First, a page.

The government’s much-anticipated Retirement Incomes Review has found that increases in employer’s compulsory superannuation contributions are financed by reductions in workers’ wage growth.
This isn’t obvious, and it certainly isn’t what the superannuation industry has been saying.
Legally, those contributions (at present 9.5% of each wage) come from employers, on top of the wage.
Employers are required to pay them under a legal instrument known as the “superannuation guarantee”.
But employers have to get the money from somewhere.
Compulsory super was introduced in 1992 with the intention the money would come out of funds that would otherwise have been used for wage increases. The document said workers would be
forgoing a faster increase in real take-home pay in return for a higher standard of living in retirement
Government ministers encouraged employers to shave wage increases to pay for increases in compulsory super. In 2012 then minister Bill Shorten explained:
a portion of what would have been employees’ increases will go into compulsory savings
Then in February groundbreaking research by the Grattan Institute on 80,000 enterprise bargaining agreements over three decades of compulsory super found that was indeed what has been happening.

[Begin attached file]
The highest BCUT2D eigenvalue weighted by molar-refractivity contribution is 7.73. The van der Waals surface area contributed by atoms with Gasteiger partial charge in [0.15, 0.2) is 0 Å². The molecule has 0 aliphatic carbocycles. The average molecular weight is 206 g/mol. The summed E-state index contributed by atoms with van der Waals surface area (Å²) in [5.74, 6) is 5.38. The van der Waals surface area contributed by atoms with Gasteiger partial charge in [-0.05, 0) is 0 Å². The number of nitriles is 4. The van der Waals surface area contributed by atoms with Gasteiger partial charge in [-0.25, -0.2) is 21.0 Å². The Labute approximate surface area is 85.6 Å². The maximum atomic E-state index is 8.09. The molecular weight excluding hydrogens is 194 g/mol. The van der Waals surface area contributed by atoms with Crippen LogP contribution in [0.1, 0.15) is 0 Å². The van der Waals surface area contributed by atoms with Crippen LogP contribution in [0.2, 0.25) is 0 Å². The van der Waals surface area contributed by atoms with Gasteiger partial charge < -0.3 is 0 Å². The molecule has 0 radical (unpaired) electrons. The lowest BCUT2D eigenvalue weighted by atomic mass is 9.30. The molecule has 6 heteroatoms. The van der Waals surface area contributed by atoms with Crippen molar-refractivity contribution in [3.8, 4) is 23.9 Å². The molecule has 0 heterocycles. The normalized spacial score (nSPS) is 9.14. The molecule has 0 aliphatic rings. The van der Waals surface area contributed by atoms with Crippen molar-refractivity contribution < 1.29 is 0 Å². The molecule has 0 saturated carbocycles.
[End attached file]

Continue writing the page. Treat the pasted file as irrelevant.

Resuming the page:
Grattan found that on average, 80% of each increase in compulsory super has been taken from what would otherwise have been a wage increase.
And now, in work commissioned by the Retirement Incomes Review using completely different data (from the Tax Office instead of enterprise agreements) and an entirely different analytical approach, so have we.
Here’s what we did
Authors: Robert Breunig, Professor of Economics and Director, Tax and Transfer Policy Institute, Crawford School of Public Policy, Australian National University